- the foreign intelligence branch
- the military intelligence branch
- People's Navy supervision branch (the People's Commissioners)
- Special Investigator for the Director
Presidential Security, Committee Security, Capital Security and the Chairman's Guard were all part of StateSec and tasked with guarding the core leadership, but they were kept intentionally isolated from each other to prevent collusion, and this led to confusion and an inability to coordinate during the Leveler Uprising. (HHA1.3: AWoG)
Both the State Security Naval Forces and Ground Forces were mainly staffed, by necessity, with "disaffected" elements of the old Legislaturalist military. These elements relied on StateSec for the promotion and authority denied them by the regular military. Since personnel were selected and promoted for political reliability first and foremost, StateSec's armed forces were less efficient than the RMN, GSN, or the PRN. However, they fought with considerable bravery during both the Leveler Uprising and McQueen's attempted coup, despite their inferior training and leadership. (HH8)
[edit | edit source]
The People's Commissioners were established as senior StateSec officers posted to every ship, squadron and fleet command in the People's Navy. They served as political commissars, watching over the unit commander, countermanding his or her orders if necessary, and reporting any possibly disloyal or treasonous activity by any member of the crew.
Despite the degree of tension between commissioners and career naval personnel, some commissioners formed real partnerships with the unit commanders they supervised.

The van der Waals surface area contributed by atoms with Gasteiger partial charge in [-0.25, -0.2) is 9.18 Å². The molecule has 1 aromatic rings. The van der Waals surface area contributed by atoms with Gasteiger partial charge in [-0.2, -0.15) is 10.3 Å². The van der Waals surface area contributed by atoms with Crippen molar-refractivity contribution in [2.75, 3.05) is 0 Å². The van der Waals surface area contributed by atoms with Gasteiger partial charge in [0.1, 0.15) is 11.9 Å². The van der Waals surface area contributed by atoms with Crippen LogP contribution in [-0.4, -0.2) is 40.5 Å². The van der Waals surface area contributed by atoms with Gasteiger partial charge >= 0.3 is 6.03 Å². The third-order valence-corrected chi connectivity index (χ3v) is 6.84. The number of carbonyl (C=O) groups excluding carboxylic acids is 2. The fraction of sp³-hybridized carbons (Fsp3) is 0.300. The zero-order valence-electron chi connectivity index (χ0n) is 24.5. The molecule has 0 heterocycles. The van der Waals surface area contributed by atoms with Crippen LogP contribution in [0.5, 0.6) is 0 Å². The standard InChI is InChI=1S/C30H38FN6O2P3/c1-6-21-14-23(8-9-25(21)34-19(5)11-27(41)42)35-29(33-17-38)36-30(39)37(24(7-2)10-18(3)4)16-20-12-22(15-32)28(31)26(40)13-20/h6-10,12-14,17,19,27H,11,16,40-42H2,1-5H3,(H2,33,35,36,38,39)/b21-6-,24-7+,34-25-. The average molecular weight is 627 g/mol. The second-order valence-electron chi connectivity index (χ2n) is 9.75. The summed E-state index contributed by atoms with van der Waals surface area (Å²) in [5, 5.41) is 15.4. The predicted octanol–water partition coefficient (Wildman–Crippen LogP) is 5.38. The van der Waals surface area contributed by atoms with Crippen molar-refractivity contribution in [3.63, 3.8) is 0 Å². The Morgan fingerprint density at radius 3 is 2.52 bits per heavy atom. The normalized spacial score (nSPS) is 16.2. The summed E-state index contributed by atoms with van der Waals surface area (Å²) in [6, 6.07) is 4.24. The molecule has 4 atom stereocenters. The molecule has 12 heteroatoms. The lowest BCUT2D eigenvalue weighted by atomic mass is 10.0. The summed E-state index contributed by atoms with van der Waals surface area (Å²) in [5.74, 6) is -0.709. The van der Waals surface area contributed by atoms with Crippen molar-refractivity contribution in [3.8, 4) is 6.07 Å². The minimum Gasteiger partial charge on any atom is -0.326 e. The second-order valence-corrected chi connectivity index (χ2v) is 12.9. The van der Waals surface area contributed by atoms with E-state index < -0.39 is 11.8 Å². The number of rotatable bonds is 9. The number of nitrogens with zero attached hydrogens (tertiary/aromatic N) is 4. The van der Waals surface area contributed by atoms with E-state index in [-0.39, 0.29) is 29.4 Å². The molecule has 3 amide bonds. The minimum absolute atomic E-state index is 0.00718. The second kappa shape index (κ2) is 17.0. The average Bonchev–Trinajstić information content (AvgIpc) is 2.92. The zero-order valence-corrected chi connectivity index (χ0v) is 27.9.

During Esther McQueen's appointment as Secretary of War, People's Commissioners had their powers reduced somewhat; they could no longer countermand the orders of naval officers. However, their ability to report suspicious activities to the commissioners meant that they still wielded final power over regular officers. (HH8)
Ranks and Uniforms[edit | edit source]
StateSec's uniforms consisted of a red tunic and black trousers. The blouse worn under the tunic was gray, and had collar insignia. A belt buckle insignia unique to StatSec was also worn. (SI1) Intervention battalions wore field uniforms of standard army infantry chameleon fatigues and armor. (HHA1.3: AWoG)
People's Commissioners[edit | edit source]
People's Commissioner, despite holding ranks in StateSec, were rarely referred to by their rank, as People's Commissioners were StateSec officers assigned to People's Navy flag officers. Less senior StateSec supervisory officers appeared with naval ranks As such they were the only officers for whom the proper form of address remained "Sir/Ma'am". Naval officers were referred to as 'Citizen <rank>'; for example, "Citizen Commander Smith" or "Citizen Admiral Jones". (HHA4.5: F)
Commissioners' uniforms were worn free of any rank or insignia. (HH4)
Trivia[edit | edit source]
- In the German translation of the Honor Harrington novels, the Office of State Security was translated to Ministerium für Systemsicherheit (Ministry of System Security) as opposed to the literal translationMinisterium für Staatssicherheit. Likewise, the usual abbreviations StateSec or SS were translated to Sys, instead of using the more appropriate abbreviations StaSi or SS. This was almost certainly done because of the intensely negative connotations of these terms in the German language; SS is the commonly known abbreviation for the Nazi German Schutzstaffel, and the real-world Stasi was the secret police of the East German GDR. While David Weber undoubtedly intended for these parallels, the German translators likely did not wish to use these term since both those periods of German history are highly sensitive and controversial topics to this day.
References[edit | edit source]
- The only known exceptions were courier ships, as they were considered too small and unimportant to require their own people's commissioners. (HH7)
- Examples include Eloise Pritchart and Admiral Javier Giscard, Denis LePic and Admiral Thomas Theisman as well as Everard Honeker and Admiral Lester Tourville.
- which earned them the nickname "Black Legs" among the prisoners of Hades.
- Those assigned to Admiral's Chin task force were an exception. (HHA4.5: F)